|Mystique Ro glides and slides toward an Olympics icebreaker|
|Queens grad breaks barriers as skeleton racer|
|Published Tuesday, June 2, 2020 11:20 pm|
|PHOTO | TROY HULL|
|Former Queens track and field athlete Mystique Ro found her competitive niche as a world-class skeleton racer. Ro, who graduated Queens in 2016, is ranked No. 7 in the U.S. and aspires to earn a berth on the 2022 Olympic squad. She finished third in the North American Cup standings in 2019-20 despite missing three of eight competitions to race in Europe.|
As a youngster, she imagined running against the world’s best athletes for a chance at summer games glory. The track she now envisions is covered in winter ice and she’s sliding on a sled, a change of venue but the same goal: earn a spot in the 2022 winter games.
“That would be awesome,” said Ro, one of America’s top skeleton racers and a 2016 Queens graduate who trains in Charlotte. “As a kid, I dreamed of going to the Olympics, but that was not feasible, just with how competitive [track] is and just what I was doing in preparation for that but it’s a big deal to just realize it. I’m one of 11 [children], so a lot of things I’ve done has been the first in the family to do something … to go to college first, to compete collegiately, get my degree and now I’m doing this.”
To make the U.S. team, Ro, who is ranked seventh in the nation, will have to advance at least one spot in the 2022 Olympic trials. Growing up in a family with eight brothers, she understands competition and as a child of Korean and black parents, Ro knows the overt and subtle racism in a sport that is overwhelmingly white.
“There’s been some, I won’t call hostility, but some reservations about interacting because of that,” Ro said. “This past season, there was a girl who asked about my ethnicity and my background and my teammates told her I mixed with black and Korean. And it’s ‘oh that’s why she’s so fast,’ so that was an international athlete. I said I have nine years of track and field experience. I’ve trained for this, so it’s not just genetics.”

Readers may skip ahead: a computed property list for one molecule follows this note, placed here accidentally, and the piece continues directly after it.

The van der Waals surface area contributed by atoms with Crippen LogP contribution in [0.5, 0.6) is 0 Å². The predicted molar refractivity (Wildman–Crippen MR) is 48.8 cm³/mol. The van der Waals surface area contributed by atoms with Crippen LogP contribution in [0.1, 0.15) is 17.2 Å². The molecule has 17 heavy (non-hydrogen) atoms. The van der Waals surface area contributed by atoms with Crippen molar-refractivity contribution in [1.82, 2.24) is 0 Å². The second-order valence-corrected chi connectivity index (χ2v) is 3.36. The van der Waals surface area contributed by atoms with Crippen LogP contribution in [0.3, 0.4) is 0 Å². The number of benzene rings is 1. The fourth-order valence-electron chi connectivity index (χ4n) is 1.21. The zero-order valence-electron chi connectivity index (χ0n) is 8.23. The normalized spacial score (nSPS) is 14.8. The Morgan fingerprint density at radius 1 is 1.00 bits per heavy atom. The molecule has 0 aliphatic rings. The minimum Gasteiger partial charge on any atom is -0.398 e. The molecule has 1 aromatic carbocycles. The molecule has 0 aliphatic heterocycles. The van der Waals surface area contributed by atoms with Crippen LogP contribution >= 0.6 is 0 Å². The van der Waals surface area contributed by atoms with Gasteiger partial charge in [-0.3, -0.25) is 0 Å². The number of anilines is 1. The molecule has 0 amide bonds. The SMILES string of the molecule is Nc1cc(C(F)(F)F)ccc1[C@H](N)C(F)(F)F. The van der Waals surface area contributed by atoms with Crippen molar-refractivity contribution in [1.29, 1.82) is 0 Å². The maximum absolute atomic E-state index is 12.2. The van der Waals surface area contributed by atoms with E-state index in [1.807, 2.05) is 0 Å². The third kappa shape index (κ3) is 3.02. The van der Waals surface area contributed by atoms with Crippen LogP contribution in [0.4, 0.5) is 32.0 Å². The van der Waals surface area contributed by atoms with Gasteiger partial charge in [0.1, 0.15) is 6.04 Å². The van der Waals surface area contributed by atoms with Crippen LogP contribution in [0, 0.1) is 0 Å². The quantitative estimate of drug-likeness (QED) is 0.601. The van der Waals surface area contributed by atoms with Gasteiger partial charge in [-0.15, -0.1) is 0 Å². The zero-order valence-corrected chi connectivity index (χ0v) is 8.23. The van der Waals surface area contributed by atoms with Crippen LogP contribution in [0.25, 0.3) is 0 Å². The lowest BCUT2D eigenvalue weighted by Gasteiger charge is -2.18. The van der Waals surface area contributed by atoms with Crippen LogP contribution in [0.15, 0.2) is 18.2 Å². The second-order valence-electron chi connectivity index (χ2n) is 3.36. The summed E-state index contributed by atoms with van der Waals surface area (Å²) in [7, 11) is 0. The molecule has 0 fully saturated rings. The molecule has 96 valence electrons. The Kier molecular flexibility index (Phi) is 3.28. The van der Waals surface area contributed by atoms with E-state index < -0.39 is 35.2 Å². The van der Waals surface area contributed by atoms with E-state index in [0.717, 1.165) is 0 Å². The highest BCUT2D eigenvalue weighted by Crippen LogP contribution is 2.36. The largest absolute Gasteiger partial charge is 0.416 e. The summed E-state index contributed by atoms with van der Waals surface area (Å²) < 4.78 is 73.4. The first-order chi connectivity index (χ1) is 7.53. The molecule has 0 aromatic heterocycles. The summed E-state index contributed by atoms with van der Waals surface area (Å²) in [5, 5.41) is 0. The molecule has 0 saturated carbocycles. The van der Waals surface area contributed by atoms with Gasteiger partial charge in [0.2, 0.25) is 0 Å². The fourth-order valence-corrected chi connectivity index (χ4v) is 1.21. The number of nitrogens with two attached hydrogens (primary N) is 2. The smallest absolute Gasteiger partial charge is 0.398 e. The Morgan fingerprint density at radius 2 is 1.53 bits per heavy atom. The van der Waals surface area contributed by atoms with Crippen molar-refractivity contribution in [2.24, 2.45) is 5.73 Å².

Ro, a native of Nokesville, Virginia, an hour west of Washington D.C., wasn’t highly recruited as a high school athlete upon graduation in 2012 but wanted a college willing to take a chance on her. She pitched Queens, where Royals coach Jim Vahrenkamp was settling into his first year.
“We kind of had our conversation there about what I was looking forward to about immersive programs,” said Ro, who graduated in 2016. “I turned out to be his first recruit.”
Ro was a versatile athlete at Queens, where she was primarily a hurdler but had the versatility to participate in multiple events.
“I had a background in hurdles, but I did multiple events,” she said. “So, I had experience jumping, throwing, hurdling, relays, open sprints, so I came in, kind of did whatever I needed to do and competed a couple heptathlons but I kind of did a little bit of everything under 800 meters.”
Ro’s track background turned out to be foundational for skeleton, where competitors ride face-down and head-first on a small sled on a frozen track. Races begin with a running start from the opening gate at the top of the course on the sled, which is thinner and heavier than in luge, and the rider has more control as speeds top 80 miles per hour. It’s more popular in the North, where winter ice is conducive to sledding.
As a Queens senior, Ro was looking to continue as a competitive athlete, but track wasn’t necessarily the best opportunity. By happenstance, a track meet provided one.
“The 2016 season, my team and I went to the [NCAA Division II] nationals, so [teammate Nakia Squire] and I were kind of just chilling,” Ro said. “It turns out the United States Bobsled and Skeleton Federation have recruiting coaches to send emails out to the coaches across the country just asking if they have any athletes interested in trying out. So, they sent out a schedule of combines and the closest one to me was in Columbia, South Carolina.”
Ro did well enough to earn an invitation to rookie camps and ascended up the skeleton ladder despite being vaguely familiar with the sport.
“The first time I ever saw bobsled was from the 2010 Olympics,” she said. “Steve Holcomb was driving and that was my gateway into the sport. I saw a skeleton and I was like, that’s absolutely insane. I would never do that.”
Combine coaches were impressed at the power Ro generated on starts at 5-foot-3, 130 pounds. Instead of pushing the heavier, team-centric bobsled, they suggested sliding the lighter, single-person sled.
“They’re like, ‘you want to do both, that’s fine,’ so I did the combine like that,” Ro said, “but then as we get closer to rookie camp they told me ‘you’re a little small, so you might want to at least consider skeleton and I was like, ‘all right, anything to kind of continue the journey,’ so I agreed to it.”
That flexibility brought Ro closer to her goal. She put together her best season in 2019-20, finishing third in the North American Cup standings despite missing three of eight races to compete in the European Cup. She capped the campaign by earning a team-best two gold medals in the finale in Lake Placid, New York.
“I’m really excited,” Ro said. “I think with how my training’s going, both physically and mentally, I’m in a better position to be more competitive to chase down a national team spot which is top six in the nation and being number seven I just missed it. But I think if I keep going with what I’m doing, that’ll put me in a really good spot to actually make that dream a reality.”
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